Ground and Pound: Waimea Runs Away With Div. II Crown

Ground and Pound: Waimea Runs Away With Div. II Crown

Ground and Pound: Waimea Runs Away With Div. II Crown

By: Paul Brecht

MILILANI – The Waimea Menehunes used their powerful rushing attack to control the time and score of the First Hawaiian Bank/HHSAA Division II state championship game, running all over the King Kekaulike Na Alii defense en route to a 45-6 victory and the school’s first ever state championship.

Waimea ran for 443 yards on the night, as eight different players had touches in the run game and four of those players had over 50 yards rushing.

Kameron Apilado was the main workhorse for the Menehunes, as the running back racked up 228 yards on just 11 touches to go along with two touchdowns. Over 150 of those yards came on two of Apilado’s runs.

After Waimea jumped out to a 10-0 lead, King Kekaulike used a 15-play, 75 yard drive to cut the lead to 10-6 just minutes into the second quarter.

Waimea turned on the jets after that, scoring 35 points that would go unanswered by King Kekaulike thanks in part to a suffocating defensive performance from the Menehunes.

Aukai Emayo rushed 15 times for 83 yards and a pair of touchdowns for Waimea. Kaili Arakaki chipped in a touchdown to go along with another 53 rushing yards for the Menehunes.

King Kekaulike’s lone score came on the only completion of the game from Kalelepono Wong, who hit Ahe Sumibcay for a 31-yard touchdown. Na Alii was held to just 189 total offensive yards.

It was a dominant performance by Waimea, who had a great turnout of fans at Mililani High School for the program’s first state title.

Bring it Back to the Big Island: Konawaena Wins Emotional Div. I Football Title

Bring it Back to the Big Island: Konawaena Wins Emotional Div. I Football Title

Bring it Back to the Big Island: Konawaena Wins Emotional Div. I Football Title

By: Paul Brecht

MILILANI – Every state title is filled with emotions. For teams, for schools, for entire communities.

In a high-scoring, back-and-forth affair, the Konawaena Wildcats defeated the Waipahu Marauders, 38-28, to win the First Hawaiian Bank/HHSAA Division I state championship.

This one meant a little bit more to Konawaena.

After the tragic death of 2022 Konawaena graduate and former football player Maui Ellis-Noa, the Wildcats dedicated this football season to their former teammate.

Waipahu’s offense came out swinging in the opening quarter, marching down the field on the opening drive with a 13-play, 75-yard bulldozing to take an early 7-0 lead on an Anieli Talaeai six-yard touchdown run.

Following a three-and-out by the offense, Konawaena’s defense turned up the heat on Waipahu’s second possession. The Wildcats forced the Mauraders to punt quickly with a three-and-out of their own, and the Konawaena offense played their part next.

The Wildcats, led by the arm of Keoki Alani and the hands of Zedekiah Anahu-Ambrosio, answered back with a 1-yard run by Anahu-Ambrosio to cap a 10-play, 51-yard drive to tie the game 7-7.

Konawaena then stacked a defensive stop on top of another Anahu-Ambrosio touchdown, this time on a 21-yard connection from Alani, to go up 14-7. Anahu-Ambrosio was flagged for his first unsportsmanlike conduct following the score.

Waipahu looked to answer back with any kind of points and appeared poised to as Xaiver Transfiguracion lined up for a 27-yard field goal try, but it was blocked and returned 81 yards to the house by Chray Flanary to give the Wildcats a 21-7 lead.

Momentum continued to swing in favor of Konawaena, as Waipahu’s Elijah Mendoza was intercepted in Marauders territory.

Alani connected with Anahu-Ambrosio again on the next possession to open up a three-score lead for the Wildcats, but Anahu-Ambrosio’s game would come to an early end as was disqualified for his second unsportsmanlike conduct penalty of the day.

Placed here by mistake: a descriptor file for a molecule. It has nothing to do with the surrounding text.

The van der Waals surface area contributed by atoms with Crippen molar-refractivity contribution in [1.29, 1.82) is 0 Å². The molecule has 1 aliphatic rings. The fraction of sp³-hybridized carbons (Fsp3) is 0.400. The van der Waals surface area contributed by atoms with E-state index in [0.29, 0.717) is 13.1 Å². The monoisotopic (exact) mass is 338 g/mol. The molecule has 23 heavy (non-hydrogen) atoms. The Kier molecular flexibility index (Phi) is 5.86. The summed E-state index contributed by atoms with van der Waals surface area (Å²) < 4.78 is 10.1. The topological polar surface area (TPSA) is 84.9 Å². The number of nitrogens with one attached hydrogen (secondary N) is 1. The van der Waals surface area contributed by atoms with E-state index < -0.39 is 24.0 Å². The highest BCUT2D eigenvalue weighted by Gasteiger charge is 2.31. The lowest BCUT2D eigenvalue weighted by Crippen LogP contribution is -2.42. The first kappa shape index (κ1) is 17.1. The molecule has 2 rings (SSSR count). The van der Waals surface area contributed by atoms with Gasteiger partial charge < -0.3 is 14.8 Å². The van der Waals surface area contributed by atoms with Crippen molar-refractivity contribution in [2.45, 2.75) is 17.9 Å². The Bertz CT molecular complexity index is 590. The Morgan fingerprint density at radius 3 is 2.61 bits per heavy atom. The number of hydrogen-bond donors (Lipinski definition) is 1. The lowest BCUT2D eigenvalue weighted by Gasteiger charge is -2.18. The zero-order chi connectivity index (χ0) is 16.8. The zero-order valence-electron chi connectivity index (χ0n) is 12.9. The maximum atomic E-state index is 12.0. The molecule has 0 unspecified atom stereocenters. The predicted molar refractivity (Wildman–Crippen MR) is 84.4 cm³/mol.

Trailing 28-7, Waipahu continued to fight back, scoring a pair of touchdowns nearly back-to-back before halftime to cut the Wildcats lead to just one score.

The defenses would start the second half out strong, but Konawaena would break the scoring drought first with a one-yard touchdown run from Kaiawe to give the Wildcats a 35-21 lead.

Waipahu once again answered, this time with an 80-yard drive of their own to remain within striking distance of a Konawaena team already down their leading weapon in Anahu-Ambrosio.

That 35-28 deficit was the closest the Marauders would get.

Konawaena iced the game with 1:52 remaining, as Nakoa Ige drilled a 36-yard field goal to give the Wildcats a 38-28 lead.

Alani finished the day with 256 yards passing and a pair of touchdown throws for Konawaena. Anahu-Ambrosio totaled three touchdowns (2 receiving, 1 rushing) before his second quarter ejection. Landon Daquel-Shimabukur filled in for the ejected receiver nicely, chipping in 79 yards over eight receptions.

Konawaena’s first Division I football state championship is one that the Wildcats and the community will never forget, and one that the players and program will cherish with their departed brother forever.

Back to Back: Kahuku Red Raiders Crowned State Champs Again

Back to Back: Kahuku Red Raiders Crowned State Champs Again

Back to Back: Kahuku Red Raiders Crowned State Champs Again

By: Paul Brecht

MILILANI – The Kahuku Red Raiders took down the Punahou Buffanblu, 20-0, to claim the school’s second consecutive First Hawaiian Bank\HHSAA Open Division state championship.

It was the Red Raiders’ 10th state championship in program history

A star-studded Kahuku defensive unit led by University of Texas commit Liona Lefau once again put on a magnificent display against another powerhouse in No. 2 Punahou, who had just come off a 50-plus point scoring outburst in the state semifinals.

The Red Raider offense took over after an opening drive three-and-out from Punahou and immediately got the party started for the Red Wave in attendance. Kahuku used a 12-play, 68-yard drive (capped off by a 1-yard Waika Crawford run) to give Kahuku a 7-0 lead.

The Red Raiders would pull away from Punahou in the 2nd quarter, using the strong legs of junior running back Vaaimalae Fonoti to continue to dominate time of possession throughout the first half. University of Utah-bound wideout/kicker Kainoa Carvalho then helped Kahuku increase the lead to 17-0 heading into the break.

Kahuku’s defense would force four turnovers throughout the evening (three fumbles, one interception) as they kept a Buffanblu rushing attack that averaged almost 295 yards per contest this season to just 62 rushing yards.